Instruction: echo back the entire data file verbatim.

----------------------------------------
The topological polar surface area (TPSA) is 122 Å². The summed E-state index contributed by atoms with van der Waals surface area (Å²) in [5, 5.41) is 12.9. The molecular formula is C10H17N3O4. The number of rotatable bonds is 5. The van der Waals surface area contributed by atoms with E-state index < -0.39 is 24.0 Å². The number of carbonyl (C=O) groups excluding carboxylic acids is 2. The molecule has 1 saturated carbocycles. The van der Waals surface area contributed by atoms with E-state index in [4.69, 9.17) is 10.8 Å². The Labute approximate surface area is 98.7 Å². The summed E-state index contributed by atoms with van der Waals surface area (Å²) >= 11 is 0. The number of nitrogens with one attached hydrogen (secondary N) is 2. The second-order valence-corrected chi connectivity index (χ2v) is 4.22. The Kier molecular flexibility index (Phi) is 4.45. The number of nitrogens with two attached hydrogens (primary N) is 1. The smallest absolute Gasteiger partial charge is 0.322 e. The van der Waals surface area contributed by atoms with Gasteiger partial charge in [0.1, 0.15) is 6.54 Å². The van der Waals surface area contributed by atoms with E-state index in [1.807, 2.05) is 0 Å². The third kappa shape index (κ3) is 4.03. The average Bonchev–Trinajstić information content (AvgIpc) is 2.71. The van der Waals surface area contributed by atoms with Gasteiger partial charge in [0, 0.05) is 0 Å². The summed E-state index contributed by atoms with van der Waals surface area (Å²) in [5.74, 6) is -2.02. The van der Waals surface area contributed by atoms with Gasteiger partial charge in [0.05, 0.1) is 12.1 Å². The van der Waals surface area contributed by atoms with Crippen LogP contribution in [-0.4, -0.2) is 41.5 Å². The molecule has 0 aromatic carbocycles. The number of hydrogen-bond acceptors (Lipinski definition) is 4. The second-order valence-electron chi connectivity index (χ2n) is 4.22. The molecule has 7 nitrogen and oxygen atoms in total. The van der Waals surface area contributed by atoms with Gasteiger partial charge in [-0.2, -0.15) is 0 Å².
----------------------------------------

The topological polar surface area (TPSA) is 122 Å². The summed E-state index contributed by atoms with van der Waals surface area (Å²) in [5, 5.41) is 12.9. The molecular formula is C10H17N3O4. The number of rotatable bonds is 5. The van der Waals surface area contributed by atoms with E-state index < -0.39 is 24.0 Å². The number of carbonyl (C=O) groups excluding carboxylic acids is 2. The molecule has 1 saturated carbocycles. The van der Waals surface area contributed by atoms with E-state index in [4.69, 9.17) is 10.8 Å². The Labute approximate surface area is 98.7 Å². The summed E-state index contributed by atoms with van der Waals surface area (Å²) >= 11 is 0. The number of nitrogens with one attached hydrogen (secondary N) is 2. The second-order valence-corrected chi connectivity index (χ2v) is 4.22. The Kier molecular flexibility index (Phi) is 4.45. The number of nitrogens with two attached hydrogens (primary N) is 1. The smallest absolute Gasteiger partial charge is 0.322 e. The van der Waals surface area contributed by atoms with Gasteiger partial charge in [0.1, 0.15) is 6.54 Å². The van der Waals surface area contributed by atoms with E-state index in [1.807, 2.05) is 0 Å². The third kappa shape index (κ3) is 4.03. The average Bonchev–Trinajstić information content (AvgIpc) is 2.71. The van der Waals surface area contributed by atoms with Gasteiger partial charge in [0, 0.05) is 0 Å². The summed E-state index contributed by atoms with van der Waals surface area (Å²) in [5.74, 6) is -2.02. The van der Waals surface area contributed by atoms with Gasteiger partial charge in [0.05, 0.1) is 12.1 Å². The van der Waals surface area contributed by atoms with Crippen LogP contribution in [-0.4, -0.2) is 41.5 Å². The molecule has 0 aromatic carbocycles. The number of hydrogen-bond acceptors (Lipinski definition) is 4. The second-order valence-electron chi connectivity index (χ2n) is 4.22. The molecule has 7 nitrogen and oxygen atoms in total. The van der Waals surface area contributed by atoms with Gasteiger partial charge in [-0.2, -0.15) is 0 Å².